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Chapter 5 Electrons in Atoms. Different colors of light are associated with the movement of electrons. 5.1 Models of the Atom. Key Concepts What was inadequate about Rutherford’s atomic model? What was the new assumption in the Bohr model of the atom?

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chapter 5 electrons in atoms

Chapter 5Electrons in Atoms

Different colors of light are

associated with the movement of

electrons

5 1 models of the atom
5.1 Models of the Atom
  • Key Concepts
    • What was inadequate about Rutherford’s atomic model?
    • What was the new assumption in the Bohr model of the atom?
    • What does the quantum mechanical model determine about the electrons in an atom?
    • How do sublevels of principal energy levels differ?
slide3
Rutherford (1897)
    • Electrons move around a

nucleus made of protons and neutrons

    • Could not explain the _______________ properties of elements
      • Ex: why do metals change colors when

heated?

chemical

slide4
Bohr (1913) proposed that

electrons are found in specific

paths, or _________, around a nucleus

    • Each orbit has a __________ energy level
      • Ex: rungs of a ladder

The higher an electron is on the

ladder, the farther it is away from

the nucleus

orbitals

fixed

slide5
Quantum  the amount of energy needed to move an electron from one energy level to another
    • Moving up energy levels = ____________ energy
    • Moving down energy levels = _______ energy (light)
    • Energy levels are not equally spaced
      • It takes less energy to

move between higher rungs

or energy levels than lower

ones

absorb

emit

slide6
Bohr’s model only worked for hydrogen
  • De Broglie (1923) proposed that small particles, like electrons, have _____________ properties
  • Schrodinger (1926) devised a mathematical calculation to describe the wave-like movement of electrons
  • _________________________
    • Determines the allowed energies an electron can have and how _________ it is to find the electron at various locations around the nucleus

wave-like

Quantum Mechanical Model

likely

slide7

Electron may be found

anywhere within the

electron cloud

Movement of electron is similar

to movement of a propeller blade

Blade may be anywhere in the

blurry region

slide8

principle quantum numbers

  • The energy levels in the quantum mechanical model are labeled by _____________________________ (n)
    • n = 1, 2, 3, 4, 5, 6…
  • Each principle energy level has sublevels that correspond to different cloud shapes, called _______________________

Name: Principle Quantum Number

Symbol: n

Represents: energy levels

Values: any integer ≥ 1

atomic orbitals

slide9

spherical

4 Different Atomic Orbitals

  • S orbital = _____________ (1)
  • P orbitals = __________________ (3)

3. D orbitals = ____________________ (5)

4. F orbitals = ___________________ (7)

dumbbells

four leaf clovers

Complex shapes

slide10

Orbitals

get bigger

because they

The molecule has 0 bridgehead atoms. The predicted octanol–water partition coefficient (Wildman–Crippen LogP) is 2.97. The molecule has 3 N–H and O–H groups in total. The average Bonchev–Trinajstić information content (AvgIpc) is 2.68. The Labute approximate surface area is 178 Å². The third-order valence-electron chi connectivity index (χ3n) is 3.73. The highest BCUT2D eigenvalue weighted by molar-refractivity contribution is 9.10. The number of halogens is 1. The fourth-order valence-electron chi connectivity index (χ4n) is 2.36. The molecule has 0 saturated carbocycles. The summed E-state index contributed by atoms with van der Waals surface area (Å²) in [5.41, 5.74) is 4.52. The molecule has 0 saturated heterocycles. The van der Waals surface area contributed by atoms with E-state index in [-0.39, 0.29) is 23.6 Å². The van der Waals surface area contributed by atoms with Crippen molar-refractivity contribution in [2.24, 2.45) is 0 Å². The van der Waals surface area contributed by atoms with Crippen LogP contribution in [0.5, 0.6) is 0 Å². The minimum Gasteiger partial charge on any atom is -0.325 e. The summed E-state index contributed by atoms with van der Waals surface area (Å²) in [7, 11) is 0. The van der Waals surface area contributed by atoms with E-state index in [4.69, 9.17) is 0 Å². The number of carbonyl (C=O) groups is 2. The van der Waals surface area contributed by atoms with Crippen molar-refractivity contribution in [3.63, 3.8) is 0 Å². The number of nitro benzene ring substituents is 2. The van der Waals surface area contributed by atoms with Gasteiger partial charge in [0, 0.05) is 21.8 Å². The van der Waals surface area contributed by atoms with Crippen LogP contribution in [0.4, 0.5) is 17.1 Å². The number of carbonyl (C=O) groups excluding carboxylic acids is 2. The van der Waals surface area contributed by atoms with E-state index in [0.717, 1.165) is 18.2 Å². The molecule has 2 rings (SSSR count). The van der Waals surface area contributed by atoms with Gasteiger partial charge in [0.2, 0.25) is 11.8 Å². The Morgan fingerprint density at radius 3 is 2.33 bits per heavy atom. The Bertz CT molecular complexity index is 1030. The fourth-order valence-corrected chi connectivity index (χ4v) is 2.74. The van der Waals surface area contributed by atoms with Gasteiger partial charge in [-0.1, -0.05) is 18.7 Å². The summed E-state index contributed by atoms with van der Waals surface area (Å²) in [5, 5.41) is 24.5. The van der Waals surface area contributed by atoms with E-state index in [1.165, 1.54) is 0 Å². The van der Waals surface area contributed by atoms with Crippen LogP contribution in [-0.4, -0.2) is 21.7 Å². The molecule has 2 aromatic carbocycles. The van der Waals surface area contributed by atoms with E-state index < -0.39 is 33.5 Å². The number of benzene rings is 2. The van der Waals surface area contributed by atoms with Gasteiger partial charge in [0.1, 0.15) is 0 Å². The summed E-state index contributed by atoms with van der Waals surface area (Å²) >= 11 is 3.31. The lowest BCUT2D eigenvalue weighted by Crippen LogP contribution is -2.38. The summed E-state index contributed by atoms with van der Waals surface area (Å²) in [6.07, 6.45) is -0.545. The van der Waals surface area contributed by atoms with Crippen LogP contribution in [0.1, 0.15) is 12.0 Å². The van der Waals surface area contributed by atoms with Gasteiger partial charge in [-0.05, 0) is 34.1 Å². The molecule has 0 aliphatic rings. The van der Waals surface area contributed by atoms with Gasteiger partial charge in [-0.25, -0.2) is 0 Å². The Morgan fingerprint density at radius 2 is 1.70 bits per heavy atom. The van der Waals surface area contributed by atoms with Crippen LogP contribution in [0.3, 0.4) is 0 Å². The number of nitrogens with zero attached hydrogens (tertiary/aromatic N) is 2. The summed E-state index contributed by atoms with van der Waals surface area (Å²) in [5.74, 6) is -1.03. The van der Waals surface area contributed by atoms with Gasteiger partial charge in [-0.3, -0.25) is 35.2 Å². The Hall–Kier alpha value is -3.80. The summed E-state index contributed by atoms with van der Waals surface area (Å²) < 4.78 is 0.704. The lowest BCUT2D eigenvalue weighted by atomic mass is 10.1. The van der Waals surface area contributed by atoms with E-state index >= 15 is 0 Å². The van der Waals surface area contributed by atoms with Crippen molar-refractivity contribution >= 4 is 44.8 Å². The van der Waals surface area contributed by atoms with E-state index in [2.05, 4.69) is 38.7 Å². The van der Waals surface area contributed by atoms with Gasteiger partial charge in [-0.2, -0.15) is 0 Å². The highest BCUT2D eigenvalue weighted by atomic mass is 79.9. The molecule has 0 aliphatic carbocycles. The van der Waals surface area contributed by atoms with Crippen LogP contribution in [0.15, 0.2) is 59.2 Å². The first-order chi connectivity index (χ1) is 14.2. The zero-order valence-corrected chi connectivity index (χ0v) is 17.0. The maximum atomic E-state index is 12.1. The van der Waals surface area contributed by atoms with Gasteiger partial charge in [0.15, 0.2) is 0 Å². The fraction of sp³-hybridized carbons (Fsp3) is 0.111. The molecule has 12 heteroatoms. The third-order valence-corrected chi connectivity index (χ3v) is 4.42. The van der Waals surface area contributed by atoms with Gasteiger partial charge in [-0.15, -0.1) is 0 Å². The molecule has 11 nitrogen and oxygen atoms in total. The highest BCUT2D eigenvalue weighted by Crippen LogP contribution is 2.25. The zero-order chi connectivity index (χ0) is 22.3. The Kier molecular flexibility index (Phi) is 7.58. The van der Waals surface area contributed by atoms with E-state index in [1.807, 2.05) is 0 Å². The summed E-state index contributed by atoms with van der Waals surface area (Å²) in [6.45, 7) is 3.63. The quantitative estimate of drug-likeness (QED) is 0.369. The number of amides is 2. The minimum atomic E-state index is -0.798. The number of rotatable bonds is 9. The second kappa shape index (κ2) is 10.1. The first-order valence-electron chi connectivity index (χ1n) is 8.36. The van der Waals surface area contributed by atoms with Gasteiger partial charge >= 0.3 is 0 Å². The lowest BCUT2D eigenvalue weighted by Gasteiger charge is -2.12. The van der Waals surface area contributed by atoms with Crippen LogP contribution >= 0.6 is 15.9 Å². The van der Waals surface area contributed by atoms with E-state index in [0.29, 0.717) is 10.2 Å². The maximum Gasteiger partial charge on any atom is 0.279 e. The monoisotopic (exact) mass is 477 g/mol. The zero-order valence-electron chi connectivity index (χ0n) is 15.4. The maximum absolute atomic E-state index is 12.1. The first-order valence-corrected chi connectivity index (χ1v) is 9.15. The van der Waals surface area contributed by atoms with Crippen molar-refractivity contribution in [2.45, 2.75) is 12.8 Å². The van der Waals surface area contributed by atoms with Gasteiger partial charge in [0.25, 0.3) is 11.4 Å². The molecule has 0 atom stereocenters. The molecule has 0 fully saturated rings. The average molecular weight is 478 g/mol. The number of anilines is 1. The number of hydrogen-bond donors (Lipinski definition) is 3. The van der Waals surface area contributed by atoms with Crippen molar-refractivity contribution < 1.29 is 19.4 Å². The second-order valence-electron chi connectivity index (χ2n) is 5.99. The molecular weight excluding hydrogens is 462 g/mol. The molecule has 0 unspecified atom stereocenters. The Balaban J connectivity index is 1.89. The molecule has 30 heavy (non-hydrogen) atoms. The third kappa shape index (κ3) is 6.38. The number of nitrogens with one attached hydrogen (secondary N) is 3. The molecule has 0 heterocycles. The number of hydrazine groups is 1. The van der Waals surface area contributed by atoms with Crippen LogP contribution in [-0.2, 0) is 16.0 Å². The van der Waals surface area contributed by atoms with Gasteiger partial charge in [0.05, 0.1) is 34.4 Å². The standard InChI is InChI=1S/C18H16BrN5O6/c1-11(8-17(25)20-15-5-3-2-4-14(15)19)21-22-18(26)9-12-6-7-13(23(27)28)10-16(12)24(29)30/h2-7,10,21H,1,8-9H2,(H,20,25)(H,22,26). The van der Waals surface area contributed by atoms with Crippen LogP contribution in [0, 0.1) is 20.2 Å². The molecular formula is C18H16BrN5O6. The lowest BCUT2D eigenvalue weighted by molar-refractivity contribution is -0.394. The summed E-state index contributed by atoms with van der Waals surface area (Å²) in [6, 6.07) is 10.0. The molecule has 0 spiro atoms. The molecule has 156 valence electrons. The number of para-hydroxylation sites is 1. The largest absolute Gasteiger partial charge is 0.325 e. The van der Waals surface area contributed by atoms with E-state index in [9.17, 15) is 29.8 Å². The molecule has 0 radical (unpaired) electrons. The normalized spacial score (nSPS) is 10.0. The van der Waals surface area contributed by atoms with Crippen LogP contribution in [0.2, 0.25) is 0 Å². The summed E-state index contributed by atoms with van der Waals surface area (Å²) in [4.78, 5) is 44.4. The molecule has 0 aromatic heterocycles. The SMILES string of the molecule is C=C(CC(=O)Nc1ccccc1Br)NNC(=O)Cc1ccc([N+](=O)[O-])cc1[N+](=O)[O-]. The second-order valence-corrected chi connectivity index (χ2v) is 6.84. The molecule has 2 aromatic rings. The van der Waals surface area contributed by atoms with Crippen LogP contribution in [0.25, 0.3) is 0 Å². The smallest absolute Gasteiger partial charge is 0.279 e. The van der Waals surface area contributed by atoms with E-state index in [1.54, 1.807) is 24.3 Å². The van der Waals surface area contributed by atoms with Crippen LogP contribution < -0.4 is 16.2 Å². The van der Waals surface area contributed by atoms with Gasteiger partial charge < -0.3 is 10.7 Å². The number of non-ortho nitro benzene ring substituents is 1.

can hold more

electrons

slide11

Notice that n = # of sublevels and # of different shapes

      • The order of the shapes moves from lowest energy to highest energy (s, p, d, f…)
    • Example: n = 2; sublevel shapes = s & p
    • Name the shape(s) be for the following:
      • n = 1
      • n = 3
      • n = 4

s

s, p, d

s, p , d, f

slide12

Notice the number of orbitals per shape

    • s = 1 - d = 5
    • p = 3 - f = 7
  • If n = 3, then we will have 3 different shapes (s, p & d)
  • The s shape has 1 orbital available
  • The p shape has 3 orbitals available
  • And, the d shape has 5 orbitals available
  • How many orbitals does the 3rd energy level have?

It has 9 orbitals

slide13

What is the relationship between n = 3 and 9 available orbitals?

    • 9 = 32
    • So, we can say that n2 = # of orbitals available
  • We represent each orbital by listing the energy level followed by the orbital shape

1s

n = 1, orbital shape = sphere

3d

n = 3, orbital shape = clover

slide14

How many orbitals are in the 3s sublevel?

    • Well, we know that n = 3 and that the orbital shape = s
      • The 3rd energy level can have 9 total orbitals between s, p, & d…but we are only looking the s orbital

 There is only 1 orbital in the 3s sublevel

  • Each orbital available can hold 2 electrons
    • s = 1 orbital = 2 electrons
    • p = 3 orbitals = 6 electrons
    • d = 5 orbitals = 10 electrons
    • f = 7 orbitals = 14 electrons
slide15

So, when n = 4, we can have…

    • s = 1 orbital = 2 electrons
    • p = 3 orbitals = 6 electrons
    • d = 5 orbitals = 10 electrons
    • f = 7 orbitals = 14 electrons

32 total electrons = 2n2

slide16
# of electrons at each main level = 2n2

n = 1 _____ electrons

n = 2 _____ electrons

n = 3 _____ electrons

n = 4 _____ electrons

2

8

18

32

key answer 1
Key Answer #1
  • What was inadequate about Rutherford’s atomic model?

It did not explain the chemical properties of elements

key answer 2
Key Answer #2
  • What was the new assumption in the Bohr model of the atom?

An electron is found only in specific orbits

key answer 3
Key Answer #3
  • What does the quantum mechanical model determine about the electrons in an atom?

The likelihood or probability of finding electrons in

various locations around the nucleus

key answer 4
Key Answer #4
  • How do sublevels of principal energy levels differ?

The sublevels are the different shapes of the electron clouds

5 2 electron arrangement in atoms
5.2 Electron Arrangement in Atoms
  • Key Concepts
    • What are the three rules for writing the electron configurations of the elements?
    • Why do actual electron configurations for some elements differ from those assigned using the aufbau principle?
slide22
Unstable arrangements become more stable by ____________ energy
  • Does the rock formation in the picture look stable? _______
  • What will it eventually do to become more stable?

losing

No

It will fall or rearrange

slide23
In an atom, _________ and the ___________ interact to make the most stable arrangement possible
  • The ways in which electrons are arranged around the nuclei of atoms are called __________ ____________________

electrons

nucleus

electron

configurations

slide24
Three rules tell you how to find the electron

configurations of atoms

1. ______________________

2. ______________________

3. ______________________

Aufbau Principle

Pauli Exclusion Principle

Hund’s Rule

slide25

lowest

  • Aufbau Principle – electrons occupy the orbitals of __________ energy first

Each box represents

an orbital

Will electrons occupy the 2s orbital or the 2p orbital

first? __________

2s

slide26
What do the three boxes by 2p represent?